Lastly when the HDD is under enormous loads, the Momentus 5400.3 manages to still keep ahead of the notebook competition and even manages to creep up on the desktop drive - very impressive!

Final Thoughts

The mobile sector has made some major improvements in the last year, while up until now, the hard disk, the slowest part in any PC (especially a notebook) has now been given a speed boost - and it's certainly about time this happened. Despite its small size, the Momentus 5400.3 has managed to pull some impressive scores for a drive only hitting 5,400 RPM.

Older 4,200 RPM notebook hard drive models were simply too slow and would hold up a laptop to the point of insanity. With processor clock speeds passing 2GHz, system memory capacity over 2GB and graphics cards approaching desktop levels, the poor notebook hard disk couldn't keep up and would make laptop gaming and other scenarios seem like a nightmare.

Seagate has come to the rescue and done a fantastic job to bring the mobile hard disk towards desktop component speeds. With SATA now starting to take hold in mobile markets as the interface of choice simply because of its serial nature requiring less voltage and fewer data pins, we can expect to see 44-pin Parallel ATA drivers taking a back seat and drives such as this one going a long way to helping mobile computing performance reach the same level as desktop.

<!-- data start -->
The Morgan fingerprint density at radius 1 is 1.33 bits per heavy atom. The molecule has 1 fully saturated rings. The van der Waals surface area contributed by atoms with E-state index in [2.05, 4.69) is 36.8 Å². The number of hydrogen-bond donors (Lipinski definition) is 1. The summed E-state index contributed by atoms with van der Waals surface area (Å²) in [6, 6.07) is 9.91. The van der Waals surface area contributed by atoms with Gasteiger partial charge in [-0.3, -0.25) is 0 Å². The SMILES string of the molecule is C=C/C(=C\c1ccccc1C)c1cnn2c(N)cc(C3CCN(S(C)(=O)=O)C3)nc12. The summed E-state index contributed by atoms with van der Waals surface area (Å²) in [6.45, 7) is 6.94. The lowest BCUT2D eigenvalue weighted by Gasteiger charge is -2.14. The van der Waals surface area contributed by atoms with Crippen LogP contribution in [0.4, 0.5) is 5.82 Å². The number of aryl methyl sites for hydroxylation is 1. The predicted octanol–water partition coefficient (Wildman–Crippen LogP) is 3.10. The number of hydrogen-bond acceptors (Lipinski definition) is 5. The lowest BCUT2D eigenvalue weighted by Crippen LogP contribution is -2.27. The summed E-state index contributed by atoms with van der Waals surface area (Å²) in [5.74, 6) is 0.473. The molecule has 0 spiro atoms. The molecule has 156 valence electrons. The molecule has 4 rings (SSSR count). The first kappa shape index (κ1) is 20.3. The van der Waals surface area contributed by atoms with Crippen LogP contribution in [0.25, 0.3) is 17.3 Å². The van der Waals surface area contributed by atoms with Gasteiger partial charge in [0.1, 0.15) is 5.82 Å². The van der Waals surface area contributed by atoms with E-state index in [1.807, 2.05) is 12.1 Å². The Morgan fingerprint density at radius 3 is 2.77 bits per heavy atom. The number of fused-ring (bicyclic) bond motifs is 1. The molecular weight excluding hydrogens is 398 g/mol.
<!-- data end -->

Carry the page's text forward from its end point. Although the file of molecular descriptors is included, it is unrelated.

If you are a noise freak trying to keep the decibels down, this drive is a dream. We disconnected every fan on the test bed for about two minutes while under load to see just how much audible noise could be heard. We only found a few of the usual ticks that come from reading the drive, no noise from the spindle motor. If we had this inside a case, there is no way you would even be able to hear it operate.

We struggle to find any bad points about Seagate's latest range of Momentus 5400 notebook hard drives. Whether you're looking to replace your current slower notebook HDD or add some quick, reliable and quiet portable storage to your PC, Seagate has produced a HDD which is very easy for us to recommend.

- Pros
Fastest notebook drive we have tested
PATA or SATA models
Full range from 40GB up to 160GB, plenty of choice
PMR Technology increases storage capacities
Quiet operation - under 3db at full seek
Reasonable pricing

- Cons
No 7200 model yet (in the new model range)

- Latest Pricing

Rating - 9.5 out of 10 and TweakTown's "MUST HAVE" Best Performance Award